THE world's oldest person, Kane Tanaka, has passed away, aged 119.
Tanaka – who beat cancer and spent her life eating sweets and drinking cola – died on April 19, officials said.
According to a tweet posted by Tanaka's family on April 13, the centenarian had been "hospitalized and discharged repeatedly".
But that didn't stop the candy-loving gran from hitting the remarkable age of 119 years.
Before her death, Tanaka said in a tweet posted by her family: "I was able to come this far with the support of many people. I hope you will continue to have fun, [and be] cheerful and energetic."
Tanaka was born on January 2, 1903 and was the seventh child of Kumakichi and Kuma Ota.
She had been living in a rest home in Fukuoka and was known as a keen board games player and maths fanatic.
She was even selected as one of the torchbearers for the Tokyo 2020 Olympic games but had to pull out due to Covid-19.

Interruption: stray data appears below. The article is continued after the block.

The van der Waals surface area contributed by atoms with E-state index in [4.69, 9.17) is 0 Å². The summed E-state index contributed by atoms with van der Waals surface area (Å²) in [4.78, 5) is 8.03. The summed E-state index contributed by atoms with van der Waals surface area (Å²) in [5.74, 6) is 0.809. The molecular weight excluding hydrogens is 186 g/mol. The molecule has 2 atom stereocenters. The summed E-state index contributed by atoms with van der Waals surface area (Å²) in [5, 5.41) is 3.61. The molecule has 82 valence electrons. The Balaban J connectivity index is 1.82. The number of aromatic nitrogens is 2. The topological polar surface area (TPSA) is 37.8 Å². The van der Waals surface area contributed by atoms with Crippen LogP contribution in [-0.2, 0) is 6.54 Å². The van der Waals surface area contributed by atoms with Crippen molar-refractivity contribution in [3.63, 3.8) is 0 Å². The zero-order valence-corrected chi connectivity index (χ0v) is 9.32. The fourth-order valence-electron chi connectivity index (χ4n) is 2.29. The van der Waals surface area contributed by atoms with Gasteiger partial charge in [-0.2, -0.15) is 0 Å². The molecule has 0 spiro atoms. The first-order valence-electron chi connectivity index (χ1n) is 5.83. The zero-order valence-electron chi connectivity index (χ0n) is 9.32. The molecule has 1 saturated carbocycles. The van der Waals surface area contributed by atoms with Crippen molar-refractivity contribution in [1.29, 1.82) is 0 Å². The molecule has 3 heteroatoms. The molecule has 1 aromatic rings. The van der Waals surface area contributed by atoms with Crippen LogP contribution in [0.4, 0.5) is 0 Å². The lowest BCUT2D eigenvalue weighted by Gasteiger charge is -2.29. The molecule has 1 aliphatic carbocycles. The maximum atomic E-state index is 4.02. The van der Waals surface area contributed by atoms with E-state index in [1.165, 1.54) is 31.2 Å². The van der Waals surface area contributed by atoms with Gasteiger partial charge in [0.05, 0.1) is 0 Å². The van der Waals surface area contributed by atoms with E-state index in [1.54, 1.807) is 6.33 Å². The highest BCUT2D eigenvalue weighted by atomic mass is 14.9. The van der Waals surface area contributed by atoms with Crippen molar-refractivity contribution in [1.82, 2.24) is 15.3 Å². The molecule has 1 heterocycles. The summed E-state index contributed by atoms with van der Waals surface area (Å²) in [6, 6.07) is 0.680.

Tanaka was known to have quite the sweet tooth.
On the day she received her Guinness World Records certificate, she was presented with a box of chocolates, which she immediately opened and started eating.
Even in her final days, the fun-loving gran kept up her routine of enjoying chocolate and cola.
Tanaka took over the title of the world’s oldest person in July 2018.
Kane was born prematurely and raised on breast milk from women other than her mother.
During World War II, she worked in a store selling rice cakes with her husband Hideo.
After both Hideo and her son died during the war, she continued to work at the same store until her retirement at the age of 63.
In the 1970s, she visited the United States, where she has several nieces and nephews.
At age 103, Tanaka was diagnosed with colon cancer but survived.
When she was 107, her son wrote a book about her, which discusses her life and longevity and is titled In Good and Bad Times, 107 Years Old.
She also claims to be very fond of sweets and drinks three canned coffee tins a day, and also consumes a lot of carbonated drinks and nutritional drinks.
In 2017, the number of residents aged 90 years old and above in Japan hit the 2 million mark – 88 percent of which are said to be women.
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